Thus, with the Plan of Ayala, Zapata and his movement morphed from a simple peasant rebellion, to a movement with a much broader leftist ideological agenda; rather than just seeking the return of their land, the Zapatistas sought a complete restructuring of their political system. As opposed to other revolutionary groups, the Zapatistas didn’t seek to create a central state, but rather sought a decentralized system of power that heralded social justice while being responsive to the will of the local people. Not Marxist or capitalist, Zapata’s ideology was that of freedom, of what Brunk termed “a popular liberalism” that did not attack the concept of property rights or free enterprise, but deplored state-granted monopolies over land and statist central planning. The democratic nature of the Zapatista rebellion was typified by the fact that, though other leftist movements strongly attacked the Church, Zapata declined to engage in anti-clericalism, choosing instead to respect the religious beliefs of the vast majority of his followers – further showing that Zapata’s purposes were not to impose his own ideas of how society should run, but rather in allowing people to live their own lives as they chose, without the fear of having their lands stolen or their livelihoods destroyed. For a mere peasant, Zapata’s political ideas and emphasis on decentralization – of letting the local people decide their future, not politicians in Mexico City -- were remarkably prescient, as witnessed by the blood and corruption wrought by Mexico’s centralized state, and the often violent power struggles it has incurred over the years.
Since Zapata’s death many people of various political leanings have sought to capitalize on the mythology surrounding him and the strong political appeal his image offers. Yet despite efforts by the Mexican government to co-opt and institutionalize Zapata’s legacy for its own political and rhetorical purposes, Zapata continues to be a popular symbol of resistance to various groups currently opposed to the policies of the central Mexican state, most notably the Ejército Zapatista de Liberación Nacional (EZLN) in the impoverished state of Chiapas, located in the southernmost region of Mexico. The EZLN leaped into the international spotlight when on January 1st, 1994 – the day that the North American Free Trade Agreement (NAFTA) went into effect – they launched an armed rebellion against the Mexican government, and in a scene reminiscent of the Zapatistas of 80 years before, they seized several of the most important towns in Chiapas, within hours drawing the attention of millions to their plight. Choosing the image of Zapata to represent their cause, the demands of the EZLN, as expressed through their popular and enigmatic spokesman, Subcomandate Marcos, were remarkably similar to those of the original Zapatistas. As writer Paco Ignacio Taibo II wrote in The Nation at the time of the uprising,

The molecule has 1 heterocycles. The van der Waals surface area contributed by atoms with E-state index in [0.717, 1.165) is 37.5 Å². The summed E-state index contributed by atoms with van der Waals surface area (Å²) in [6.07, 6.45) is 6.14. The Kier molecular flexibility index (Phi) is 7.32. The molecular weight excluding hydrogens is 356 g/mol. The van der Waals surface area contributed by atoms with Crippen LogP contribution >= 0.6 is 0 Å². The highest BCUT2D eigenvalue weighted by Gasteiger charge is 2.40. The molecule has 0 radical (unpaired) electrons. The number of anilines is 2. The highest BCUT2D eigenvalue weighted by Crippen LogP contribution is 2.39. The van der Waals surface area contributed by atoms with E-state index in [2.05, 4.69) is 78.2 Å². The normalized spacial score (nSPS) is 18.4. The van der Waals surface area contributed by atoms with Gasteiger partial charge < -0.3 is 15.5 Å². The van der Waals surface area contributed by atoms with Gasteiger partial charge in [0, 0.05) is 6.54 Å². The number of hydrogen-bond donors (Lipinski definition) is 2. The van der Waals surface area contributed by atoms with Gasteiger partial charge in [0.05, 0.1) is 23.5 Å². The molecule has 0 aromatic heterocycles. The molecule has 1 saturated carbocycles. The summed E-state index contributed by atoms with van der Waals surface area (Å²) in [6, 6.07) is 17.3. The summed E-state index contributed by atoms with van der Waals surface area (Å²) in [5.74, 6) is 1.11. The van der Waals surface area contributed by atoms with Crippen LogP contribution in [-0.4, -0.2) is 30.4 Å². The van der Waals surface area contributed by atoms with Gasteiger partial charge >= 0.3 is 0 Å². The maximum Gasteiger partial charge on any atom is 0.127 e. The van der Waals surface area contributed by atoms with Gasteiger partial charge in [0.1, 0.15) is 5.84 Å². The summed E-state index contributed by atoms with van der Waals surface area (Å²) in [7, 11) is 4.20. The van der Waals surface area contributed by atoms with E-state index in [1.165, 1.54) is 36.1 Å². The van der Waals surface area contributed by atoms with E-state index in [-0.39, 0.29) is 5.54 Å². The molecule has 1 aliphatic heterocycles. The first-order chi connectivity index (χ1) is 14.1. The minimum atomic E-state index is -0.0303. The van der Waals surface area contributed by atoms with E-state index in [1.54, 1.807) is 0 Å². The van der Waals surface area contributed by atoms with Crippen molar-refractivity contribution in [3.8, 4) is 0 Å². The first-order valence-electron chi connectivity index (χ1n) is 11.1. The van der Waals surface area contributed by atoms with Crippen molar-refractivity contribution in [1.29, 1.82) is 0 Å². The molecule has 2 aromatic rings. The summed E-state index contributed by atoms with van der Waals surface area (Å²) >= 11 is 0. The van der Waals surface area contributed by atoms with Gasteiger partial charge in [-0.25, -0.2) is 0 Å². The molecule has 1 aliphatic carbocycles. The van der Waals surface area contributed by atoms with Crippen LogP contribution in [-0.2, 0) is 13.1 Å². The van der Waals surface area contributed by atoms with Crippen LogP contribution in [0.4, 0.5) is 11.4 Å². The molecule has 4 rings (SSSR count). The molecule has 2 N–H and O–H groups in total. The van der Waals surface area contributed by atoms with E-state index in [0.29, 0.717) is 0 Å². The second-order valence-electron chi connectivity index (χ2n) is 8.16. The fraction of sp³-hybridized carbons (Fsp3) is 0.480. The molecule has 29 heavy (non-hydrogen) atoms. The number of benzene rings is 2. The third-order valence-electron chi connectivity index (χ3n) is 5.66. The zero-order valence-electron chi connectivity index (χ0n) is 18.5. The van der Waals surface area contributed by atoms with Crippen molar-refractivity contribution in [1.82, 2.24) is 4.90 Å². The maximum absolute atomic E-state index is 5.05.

[the EZLN] have announced that they took up arms against a government founded on an electoral fraud, that they have decreed a new agrarian reform, that they will no longer endure any abuses by the police, the army, and the latifundios’ caciques, [and] that they North American Free Trade Agreement is the final kick in the stomach to the indigenous communities.”
Living in one of Mexico’s poorest states and boasting a large indigenous population, the concerns of the EZLN appear to be quite similar to those of Zapata, highlighting not only his continued cultural relevance in 21st century Mexico, but also the fact that little has changed for the poorest segments of Mexican society – the rich still control the levers of government power, and the poor continue to have their livelihoods destroyed. Even the means by which the wealthy steal the land of the indigenous people hasn’t changed, as Taibo notes, such as when the price of Chiapas’ chief export, coffee, began to drop and “landowners seized more land for cattle” and began to “create conflicts between the communities and assassinate community leaders.” It was in this context of injustice upon injustice – of watching traditional lands continue to be stolen while people died of treatable and preventable diseases – that the EZLN decided to act.